Although the pattern recognition receptor Toll-like receptor 2 (TLR2) is typically thought to recognize bacterial components, it has been described to alter the induction of both innate and adaptive immunity to a number of viruses, including vaccinia virus (VACV). However, many pathogens that reportedly encode TLR2 agonists may actually be artifactually contaminated during preparation, possibly with cellular debris or merely with molecules that sensitize cells to be activated by authentic TLR2 agonists. In both humans and mice, the most relevant natural route of infection with VACV is through intradermal infection of the skin. Therefore, we examined the requirement for TLR2 and its signaling adaptor MyD88 in protective immunity to VACV after intradermal infection. We find that although TLR2 may recognize virus preparations in vitro and have a minor role in preventing dissemination of VACV following systemic infection with large doses of virus, it is wholly disposable in both control of virus replication and induction of adaptive immunity following intradermal infection. In contrast, MyD88 is required for efficient induction of CD4 T cell and B cell responses and for local control of virus replication following intradermal infection. However, even MyD88 is not required to induce local inflammation, inflammatory cytokine production, or recruitment of cells that restrict virus from spreading systemically after peripheral infection. Thus, an effective antiviral response does require MyD88, but TLR2 is not required for control of a peripheral VACV infection. These findings emphasize the importance of studying relevant routes of infection when examining innate sensing mechanisms.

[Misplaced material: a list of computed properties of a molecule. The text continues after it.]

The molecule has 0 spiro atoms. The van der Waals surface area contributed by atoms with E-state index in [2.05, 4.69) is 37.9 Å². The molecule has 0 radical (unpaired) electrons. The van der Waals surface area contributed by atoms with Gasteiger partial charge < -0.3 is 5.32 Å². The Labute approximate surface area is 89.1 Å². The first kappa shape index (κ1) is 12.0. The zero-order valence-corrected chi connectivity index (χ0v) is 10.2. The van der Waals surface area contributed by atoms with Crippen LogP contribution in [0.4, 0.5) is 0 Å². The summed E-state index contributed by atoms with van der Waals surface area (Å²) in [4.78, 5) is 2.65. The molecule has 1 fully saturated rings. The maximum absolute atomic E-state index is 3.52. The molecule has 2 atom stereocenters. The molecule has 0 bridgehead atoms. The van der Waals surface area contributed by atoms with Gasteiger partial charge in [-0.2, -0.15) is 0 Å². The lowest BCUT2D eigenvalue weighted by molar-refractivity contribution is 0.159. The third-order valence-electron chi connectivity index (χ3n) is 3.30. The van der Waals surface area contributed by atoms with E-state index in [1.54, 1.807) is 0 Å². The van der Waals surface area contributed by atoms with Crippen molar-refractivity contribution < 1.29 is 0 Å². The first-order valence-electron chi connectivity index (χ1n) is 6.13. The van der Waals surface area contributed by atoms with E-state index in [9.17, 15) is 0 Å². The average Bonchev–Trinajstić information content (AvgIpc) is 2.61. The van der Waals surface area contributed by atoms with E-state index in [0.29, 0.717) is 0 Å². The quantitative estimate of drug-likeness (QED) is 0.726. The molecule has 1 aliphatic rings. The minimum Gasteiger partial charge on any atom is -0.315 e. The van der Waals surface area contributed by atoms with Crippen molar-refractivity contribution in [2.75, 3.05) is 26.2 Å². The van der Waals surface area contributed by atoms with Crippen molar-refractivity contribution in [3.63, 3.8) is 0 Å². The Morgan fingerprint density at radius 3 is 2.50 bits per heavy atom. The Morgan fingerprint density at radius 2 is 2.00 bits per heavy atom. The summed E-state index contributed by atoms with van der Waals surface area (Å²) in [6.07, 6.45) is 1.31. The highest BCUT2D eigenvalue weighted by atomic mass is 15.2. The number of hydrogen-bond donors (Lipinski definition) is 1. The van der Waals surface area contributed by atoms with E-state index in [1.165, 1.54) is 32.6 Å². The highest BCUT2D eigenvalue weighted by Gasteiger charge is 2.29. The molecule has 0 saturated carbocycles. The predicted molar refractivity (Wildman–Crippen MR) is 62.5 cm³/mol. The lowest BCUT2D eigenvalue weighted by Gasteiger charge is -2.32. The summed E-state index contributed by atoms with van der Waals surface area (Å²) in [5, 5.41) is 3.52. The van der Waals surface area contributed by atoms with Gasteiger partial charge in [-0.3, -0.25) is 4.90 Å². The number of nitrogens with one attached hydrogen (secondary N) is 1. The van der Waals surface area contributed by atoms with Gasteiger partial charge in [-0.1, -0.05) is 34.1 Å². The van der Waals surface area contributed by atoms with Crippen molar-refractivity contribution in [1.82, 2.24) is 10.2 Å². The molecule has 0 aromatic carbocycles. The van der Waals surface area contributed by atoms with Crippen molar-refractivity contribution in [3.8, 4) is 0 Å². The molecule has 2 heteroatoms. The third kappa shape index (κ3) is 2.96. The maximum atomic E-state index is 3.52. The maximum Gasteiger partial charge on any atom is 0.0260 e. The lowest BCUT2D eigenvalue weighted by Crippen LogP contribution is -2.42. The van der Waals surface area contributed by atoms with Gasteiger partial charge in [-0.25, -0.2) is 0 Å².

All Science Journal Classification (ASJC) codes
- Insect Science